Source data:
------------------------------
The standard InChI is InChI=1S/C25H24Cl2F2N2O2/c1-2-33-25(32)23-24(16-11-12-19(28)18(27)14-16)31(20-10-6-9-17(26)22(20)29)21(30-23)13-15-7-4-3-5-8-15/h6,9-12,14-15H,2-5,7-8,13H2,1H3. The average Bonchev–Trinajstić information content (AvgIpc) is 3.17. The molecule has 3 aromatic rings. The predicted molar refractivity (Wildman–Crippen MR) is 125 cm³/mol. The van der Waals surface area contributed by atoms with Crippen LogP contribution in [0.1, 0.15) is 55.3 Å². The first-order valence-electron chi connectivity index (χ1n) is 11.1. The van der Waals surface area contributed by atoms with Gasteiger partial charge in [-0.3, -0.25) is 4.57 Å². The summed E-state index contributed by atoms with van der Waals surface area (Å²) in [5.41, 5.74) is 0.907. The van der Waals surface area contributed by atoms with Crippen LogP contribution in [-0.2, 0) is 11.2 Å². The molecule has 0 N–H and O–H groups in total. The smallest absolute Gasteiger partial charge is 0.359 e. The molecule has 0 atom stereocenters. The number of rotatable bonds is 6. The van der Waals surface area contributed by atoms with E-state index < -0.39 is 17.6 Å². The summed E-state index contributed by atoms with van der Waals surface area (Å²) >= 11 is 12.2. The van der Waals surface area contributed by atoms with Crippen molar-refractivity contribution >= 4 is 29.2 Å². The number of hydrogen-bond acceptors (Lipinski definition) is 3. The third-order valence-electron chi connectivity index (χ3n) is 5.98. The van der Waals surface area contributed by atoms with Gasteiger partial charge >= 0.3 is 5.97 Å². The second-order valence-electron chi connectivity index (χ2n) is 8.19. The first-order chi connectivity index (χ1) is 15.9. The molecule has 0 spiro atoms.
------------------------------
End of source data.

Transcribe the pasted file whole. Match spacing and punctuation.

The standard InChI is InChI=1S/C25H24Cl2F2N2O2/c1-2-33-25(32)23-24(16-11-12-19(28)18(27)14-16)31(20-10-6-9-17(26)22(20)29)21(30-23)13-15-7-4-3-5-8-15/h6,9-12,14-15H,2-5,7-8,13H2,1H3. The average Bonchev–Trinajstić information content (AvgIpc) is 3.17. The molecule has 3 aromatic rings. The predicted molar refractivity (Wildman–Crippen MR) is 125 cm³/mol. The van der Waals surface area contributed by atoms with Crippen LogP contribution in [0.1, 0.15) is 55.3 Å². The first-order valence-electron chi connectivity index (χ1n) is 11.1. The van der Waals surface area contributed by atoms with Gasteiger partial charge in [-0.3, -0.25) is 4.57 Å². The summed E-state index contributed by atoms with van der Waals surface area (Å²) in [5.41, 5.74) is 0.907. The van der Waals surface area contributed by atoms with Crippen LogP contribution in [-0.2, 0) is 11.2 Å². The molecule has 0 N–H and O–H groups in total. The smallest absolute Gasteiger partial charge is 0.359 e. The molecule has 0 atom stereocenters. The number of rotatable bonds is 6. The van der Waals surface area contributed by atoms with E-state index < -0.39 is 17.6 Å². The summed E-state index contributed by atoms with van der Waals surface area (Å²) >= 11 is 12.2. The van der Waals surface area contributed by atoms with Crippen molar-refractivity contribution >= 4 is 29.2 Å². The number of hydrogen-bond acceptors (Lipinski definition) is 3. The third-order valence-electron chi connectivity index (χ3n) is 5.98. The van der Waals surface area contributed by atoms with Gasteiger partial charge >= 0.3 is 5.97 Å². The second-order valence-electron chi connectivity index (χ2n) is 8.19. The first-order chi connectivity index (χ1) is 15.9. The molecule has 0 spiro atoms.